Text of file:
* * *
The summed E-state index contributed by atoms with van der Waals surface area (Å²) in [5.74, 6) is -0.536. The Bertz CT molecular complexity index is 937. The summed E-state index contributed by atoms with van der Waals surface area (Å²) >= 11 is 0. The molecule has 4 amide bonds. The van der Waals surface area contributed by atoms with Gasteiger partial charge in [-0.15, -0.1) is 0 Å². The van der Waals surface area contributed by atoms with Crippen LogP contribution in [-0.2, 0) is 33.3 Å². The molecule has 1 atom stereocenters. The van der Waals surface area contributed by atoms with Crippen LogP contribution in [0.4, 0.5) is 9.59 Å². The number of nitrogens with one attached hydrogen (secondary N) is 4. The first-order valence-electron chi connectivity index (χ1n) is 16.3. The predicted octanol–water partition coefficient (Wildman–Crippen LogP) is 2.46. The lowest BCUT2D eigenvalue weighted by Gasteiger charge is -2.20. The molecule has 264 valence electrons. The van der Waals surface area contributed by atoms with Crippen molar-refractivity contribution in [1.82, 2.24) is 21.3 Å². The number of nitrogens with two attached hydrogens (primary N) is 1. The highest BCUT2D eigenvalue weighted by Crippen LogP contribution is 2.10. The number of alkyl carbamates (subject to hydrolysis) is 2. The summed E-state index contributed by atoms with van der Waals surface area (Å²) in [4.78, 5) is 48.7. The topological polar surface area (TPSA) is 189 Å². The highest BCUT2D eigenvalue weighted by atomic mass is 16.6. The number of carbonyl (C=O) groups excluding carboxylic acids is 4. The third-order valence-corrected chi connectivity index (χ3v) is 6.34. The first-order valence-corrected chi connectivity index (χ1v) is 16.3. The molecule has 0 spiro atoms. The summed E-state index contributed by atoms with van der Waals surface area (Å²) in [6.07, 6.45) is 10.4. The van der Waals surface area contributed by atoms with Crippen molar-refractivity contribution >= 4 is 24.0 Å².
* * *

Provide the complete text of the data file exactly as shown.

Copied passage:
The summed E-state index contributed by atoms with van der Waals surface area (Å²) in [5.74, 6) is -0.536. The Bertz CT molecular complexity index is 937. The summed E-state index contributed by atoms with van der Waals surface area (Å²) >= 11 is 0. The molecule has 4 amide bonds. The van der Waals surface area contributed by atoms with Gasteiger partial charge in [-0.15, -0.1) is 0 Å². The van der Waals surface area contributed by atoms with Crippen LogP contribution in [-0.2, 0) is 33.3 Å². The molecule has 1 atom stereocenters. The van der Waals surface area contributed by atoms with Crippen LogP contribution in [0.4, 0.5) is 9.59 Å². The number of nitrogens with one attached hydrogen (secondary N) is 4. The first-order valence-electron chi connectivity index (χ1n) is 16.3. The predicted octanol–water partition coefficient (Wildman–Crippen LogP) is 2.46. The lowest BCUT2D eigenvalue weighted by Gasteiger charge is -2.20. The molecule has 264 valence electrons. The van der Waals surface area contributed by atoms with Crippen molar-refractivity contribution in [1.82, 2.24) is 21.3 Å². The number of nitrogens with two attached hydrogens (primary N) is 1. The highest BCUT2D eigenvalue weighted by Crippen LogP contribution is 2.10. The number of alkyl carbamates (subject to hydrolysis) is 2. The summed E-state index contributed by atoms with van der Waals surface area (Å²) in [4.78, 5) is 48.7. The topological polar surface area (TPSA) is 189 Å². The highest BCUT2D eigenvalue weighted by atomic mass is 16.6. The number of carbonyl (C=O) groups excluding carboxylic acids is 4. The third-order valence-corrected chi connectivity index (χ3v) is 6.34. The first-order valence-corrected chi connectivity index (χ1v) is 16.3. The molecule has 0 spiro atoms. The summed E-state index contributed by atoms with van der Waals surface area (Å²) in [6.07, 6.45) is 10.4. The van der Waals surface area contributed by atoms with Crippen molar-refractivity contribution >= 4 is 24.0 Å².